7. As of July 18, coali­tion forces start­ed their plan of tran­si­tion by hand­ing pow­er of sev­er­al areas to the Afghan author­i­ty fol­low­ing their plan of future pull out of the coun­try. A Tal­iban mil­i­tant who had infil­trat­ed the Afghan police force killed sev­en oth­er police­men in Lashkar Gah. The same day the police chief of Reg­is­taan dis­trict and three oth­er police­men were killed in bomb attacks. 
  8. On July 27, the may­or of Kan­da­har, Ghu­lam Haidar Hamee­di, was killed in a sui­cide attack. 
  9. On July 28, sui­cide bombers and snipers attacked the police head­quar­ter of Tarin Qowt in a large scale attack which killed more than 21 peo­ple includ­ing a reporter. 
  10. On July 31, 10 Afghan police­men were killed in a sui­cide attack in Lashkar Gah where Afghan secu­ri­ty forces had tak­en over from NATO a week before. The same day, 10 Afghan guards who were pro­tect­ing a NATO sup­plies con­voy were killed in the attack. . One day before, 5 Afghans sol­diers and 2 NATO sol­diers were killed in a bomb attack on their patrol.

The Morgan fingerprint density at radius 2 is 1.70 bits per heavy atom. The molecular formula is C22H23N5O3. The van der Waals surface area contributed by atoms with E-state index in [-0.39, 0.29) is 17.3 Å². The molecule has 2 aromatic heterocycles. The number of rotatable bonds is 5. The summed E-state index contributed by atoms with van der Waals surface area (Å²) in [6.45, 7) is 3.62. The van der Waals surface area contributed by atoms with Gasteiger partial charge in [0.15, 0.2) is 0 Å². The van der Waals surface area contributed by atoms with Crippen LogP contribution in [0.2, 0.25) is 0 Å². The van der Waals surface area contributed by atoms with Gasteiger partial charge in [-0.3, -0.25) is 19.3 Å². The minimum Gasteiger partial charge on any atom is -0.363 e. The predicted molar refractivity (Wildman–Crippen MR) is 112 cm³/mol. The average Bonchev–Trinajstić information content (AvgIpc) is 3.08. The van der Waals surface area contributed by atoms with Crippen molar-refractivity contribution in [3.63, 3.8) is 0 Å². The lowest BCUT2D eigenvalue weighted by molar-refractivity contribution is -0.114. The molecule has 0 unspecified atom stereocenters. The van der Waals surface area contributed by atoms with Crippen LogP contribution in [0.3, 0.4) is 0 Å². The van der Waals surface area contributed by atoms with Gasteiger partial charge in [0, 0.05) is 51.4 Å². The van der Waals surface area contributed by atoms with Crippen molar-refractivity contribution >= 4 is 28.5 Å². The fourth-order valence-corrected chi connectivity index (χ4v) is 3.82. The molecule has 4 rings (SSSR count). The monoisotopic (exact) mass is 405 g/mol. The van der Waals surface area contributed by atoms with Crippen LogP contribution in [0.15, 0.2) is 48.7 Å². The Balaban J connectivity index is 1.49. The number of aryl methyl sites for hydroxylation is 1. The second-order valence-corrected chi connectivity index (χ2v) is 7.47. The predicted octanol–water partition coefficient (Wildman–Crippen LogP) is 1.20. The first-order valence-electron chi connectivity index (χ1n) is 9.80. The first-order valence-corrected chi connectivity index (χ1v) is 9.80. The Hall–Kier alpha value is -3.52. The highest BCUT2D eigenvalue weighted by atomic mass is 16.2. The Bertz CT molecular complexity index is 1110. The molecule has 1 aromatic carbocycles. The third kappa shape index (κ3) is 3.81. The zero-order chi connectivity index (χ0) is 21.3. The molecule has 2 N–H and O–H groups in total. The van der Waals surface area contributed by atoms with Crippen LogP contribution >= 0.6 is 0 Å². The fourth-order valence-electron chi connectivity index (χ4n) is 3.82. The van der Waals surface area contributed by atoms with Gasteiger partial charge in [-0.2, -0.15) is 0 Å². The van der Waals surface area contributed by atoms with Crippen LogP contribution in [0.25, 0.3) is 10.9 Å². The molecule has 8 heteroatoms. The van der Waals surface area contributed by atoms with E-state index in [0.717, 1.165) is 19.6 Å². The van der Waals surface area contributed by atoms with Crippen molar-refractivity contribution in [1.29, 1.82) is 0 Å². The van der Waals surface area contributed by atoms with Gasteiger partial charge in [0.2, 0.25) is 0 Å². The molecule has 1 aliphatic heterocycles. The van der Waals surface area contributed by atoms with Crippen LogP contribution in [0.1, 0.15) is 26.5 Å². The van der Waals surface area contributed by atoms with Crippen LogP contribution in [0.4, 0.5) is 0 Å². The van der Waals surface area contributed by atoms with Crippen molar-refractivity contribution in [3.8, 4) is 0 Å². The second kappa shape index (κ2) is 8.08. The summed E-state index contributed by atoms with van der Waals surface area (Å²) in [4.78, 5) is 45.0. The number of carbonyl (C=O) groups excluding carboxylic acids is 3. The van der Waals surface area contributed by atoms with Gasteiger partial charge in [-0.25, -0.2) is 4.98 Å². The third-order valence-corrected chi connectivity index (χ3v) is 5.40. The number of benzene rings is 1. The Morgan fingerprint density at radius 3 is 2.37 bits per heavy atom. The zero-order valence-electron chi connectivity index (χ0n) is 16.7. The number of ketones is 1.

11. On August 6, 31 Amer­i­can Spe­cial Forces sol­diers were killed in the crash of their heli­copter prob­a­bly shot down dur­ing a fight with the Tal­iban. Sev­en Afghan sol­diers were also killed. This was the biggest death toll for NATO troops in the whole war. 
  12. On August 6, 4 NATO sol­diers were killed, includ­ing two French For­eign Legion mem­bers, and 5 oth­ers were wounded. 

1 Comment

  1. I agree com­plete­ly with pwg. Unfor­tu­nate­ly, the peo­ple who real­ly ‘call the shots’ in the US are not so much the vis­i­ble politi­cos but rather, the invis­i­ble Gen­er­als and CEO’s of the mil­i­tary indus­tri­al com­plex. They have lit­tle inter­est in leav­ing Afghanistan any time soon (for obvi­ous rea­sons). A few more years, I’m afraid, and the US will suf­fer the con­se­quences — actu­al­ly, that’s already apparent!